Re-learning to learn

Apr 30, 2020


knitting materials on a desk
knitting materials on a desk
knitting materials on a desk

I have a good chunk of extra time now because of the pandemic. I took an art history class, I’m learning Spanish, and I’m trying to finally tackle some of the more ambitious books on my shelf (ok floor).

But I’m also feeling so scatterbrained, because of the pandemic stress and also just our general information overload culture. I feel like I need to knit my attention span back together again.

I was struck by a video in a Brian Collins tweet called “How to Remember Everything You Learn” by Will Schoder. It said there are three main techniques for moving things from working memory (which can only handle 2-4 things at a time) into long-term memory.

  1. Recall — after consuming something, take a break and try to recall it

  2. Feynman technique — basically: teach it

    • write an explanation for someone else

    • when stuck, go back and re-learn until you can explain off-book

    • keep simplifying using analogies (long-term understanding is composed of schemas)

  3. Spaced repetition — the brain is a muscle, practice recall every few days for best effect

So: eliminate multitasking, distraction, and information overload. As he quotes of Charlie Munger: “Our job is to find a few intelligent things to do, not keep up with every damn thing in the world.” And don’t expect to retain anything on the first pass. (Most of the language-learning apps apparently use spaced repetition now, I’m using Babbel and it starts every lesson with a review of various previous lessons.)

I added The Shallows, a source for the above, to my reading list.

The video reminded me of Mortimer Adler’s “How to Read a Book.” The Farnham Street blog has an article version I often review. To paraphrase, Adler lists four levels of reading:

  1. Elementary Reading — basic word comprehension

  2. Inspectional Reading — two types to evaluate material:

    • Systematic skimming — A quick check of the book by (1) reading the preface; (2) studying the TOC; (3) scanning the index; and (4) reading the inside jacket.

    • Superficial reading — Just read it. Then, if you want to understand it…

  3. Analytical Reading — four steps to digest the content:

    • Classify the book according to kind and subject matter.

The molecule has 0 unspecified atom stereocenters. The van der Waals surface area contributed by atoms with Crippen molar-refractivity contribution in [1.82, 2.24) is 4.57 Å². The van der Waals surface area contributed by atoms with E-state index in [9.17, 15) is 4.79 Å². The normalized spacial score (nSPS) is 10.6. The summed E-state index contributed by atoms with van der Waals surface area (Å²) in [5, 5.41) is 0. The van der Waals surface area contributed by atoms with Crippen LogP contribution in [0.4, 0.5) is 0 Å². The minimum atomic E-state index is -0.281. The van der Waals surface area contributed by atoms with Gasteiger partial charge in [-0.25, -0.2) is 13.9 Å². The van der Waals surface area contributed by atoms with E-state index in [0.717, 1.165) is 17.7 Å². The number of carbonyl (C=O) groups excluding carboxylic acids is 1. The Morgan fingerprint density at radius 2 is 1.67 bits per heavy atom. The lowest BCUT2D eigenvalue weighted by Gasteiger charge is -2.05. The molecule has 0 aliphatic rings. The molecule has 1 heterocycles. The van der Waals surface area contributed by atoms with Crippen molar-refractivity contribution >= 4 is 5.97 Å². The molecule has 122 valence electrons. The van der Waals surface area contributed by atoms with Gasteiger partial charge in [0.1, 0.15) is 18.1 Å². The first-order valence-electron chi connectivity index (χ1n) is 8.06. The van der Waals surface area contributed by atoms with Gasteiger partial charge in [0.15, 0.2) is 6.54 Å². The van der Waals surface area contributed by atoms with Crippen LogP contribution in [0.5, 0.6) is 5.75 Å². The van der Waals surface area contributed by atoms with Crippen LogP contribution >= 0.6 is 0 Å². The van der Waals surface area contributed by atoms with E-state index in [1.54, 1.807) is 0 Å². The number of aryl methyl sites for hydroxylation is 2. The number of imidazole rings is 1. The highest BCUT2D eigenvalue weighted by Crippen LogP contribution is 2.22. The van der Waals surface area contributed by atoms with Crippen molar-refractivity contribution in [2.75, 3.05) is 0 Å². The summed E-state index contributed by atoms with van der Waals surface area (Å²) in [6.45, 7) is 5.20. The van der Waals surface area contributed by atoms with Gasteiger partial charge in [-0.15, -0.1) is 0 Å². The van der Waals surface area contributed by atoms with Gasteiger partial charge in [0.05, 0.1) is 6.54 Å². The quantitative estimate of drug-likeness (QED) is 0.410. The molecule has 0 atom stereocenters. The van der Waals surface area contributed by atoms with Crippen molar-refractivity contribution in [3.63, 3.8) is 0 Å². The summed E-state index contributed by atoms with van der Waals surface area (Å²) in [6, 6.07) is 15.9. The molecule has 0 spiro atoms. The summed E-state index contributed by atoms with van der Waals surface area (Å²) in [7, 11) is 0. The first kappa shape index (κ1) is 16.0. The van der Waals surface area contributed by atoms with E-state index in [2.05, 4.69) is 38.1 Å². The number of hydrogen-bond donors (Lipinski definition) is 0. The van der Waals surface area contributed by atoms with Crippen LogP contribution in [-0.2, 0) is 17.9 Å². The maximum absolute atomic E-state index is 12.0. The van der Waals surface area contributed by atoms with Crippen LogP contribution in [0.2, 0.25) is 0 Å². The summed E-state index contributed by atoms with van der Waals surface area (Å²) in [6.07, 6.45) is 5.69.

• State what the whole book is about with the utmost brevity.

    • Outline its major parts in their order and relation, then outline each part

    • Define the problem or problems the author is trying to solve.

  4. Syntopical / Comparative Reading — five steps to fill in the gaps:

    • Identify relevant passages in all books

    • Translate the terminology and keywords used by the author into your own language

    • Frame your questions (making sure they speak to the information the authors have covered)

    • Define the issues (the questions with multiple answers)

    • Have a conversation with the opposing answers

So, if I tackle these denser books (if you’re curious: Introduction to African Civilizations; Gödel Escher Bach; About Face; Designing for the Digital Age; Basics of Qualitative Research) and want to remember them, there are a number of steps I could take (from simplest to more involved):

  1. Pause at the end of each chapter and try to recall it

  2. Highlight relevant passages for later comparative reading

    • in Kindle, it’s easy to highlight (and I really hope Sawyer Hollenshead builds his highlight-aggregation tool for the masses so it’s easy to tag and compare them)

    • in paper books, I’m torn bc I don’t like writing in them. I’ve been meaning to try Carly Ayres’ tactic of adding post-it arrow flags (color-coded according to personal logic) and then transposing the info later.

  3. Analyze the book once I’m finished — topics, one-sentence summary, outline of parts, definition of purpose — but where?

    • I started to do this with my Digital Product Design book reviews sheet; I should resuscitate it.

    • I’m currently addicted to Notion, I have a tagged table of all the books I’ve read (and a dream of having all my Kindle highlights there too)

  4. Explain it to unfamiliar audiences — find analogies and keep simplifying

    • Blog posts are a great format for initial overviews (and more amateur-friendly than teaching)

    • Book clubs or other nerdy gatherings are a great way to force the off-the-cuff part. And a great way to gather suggestions of related or contradicting information

  5. Review topics I care about at regular intervals

    • Establish a set of topical tags in my note-taking tools, so that it’s possible to make more connections among sources

    • Occasionally revisit a tag to review new additions, compare them with the old, and formulate questions.

    • Hash through the conflicting answers, and develop an informed opinion through that process.

    • Share it with a community to continue the discussion, clarify my expression, widen my scope, and deepen my understanding

Wish me luck and give me a shout if you want to book club any of the above!

Update: Just found this post on How to Take Good Notes (for students, academics, and nonfiction writers) that has additional relevant methods.

More notes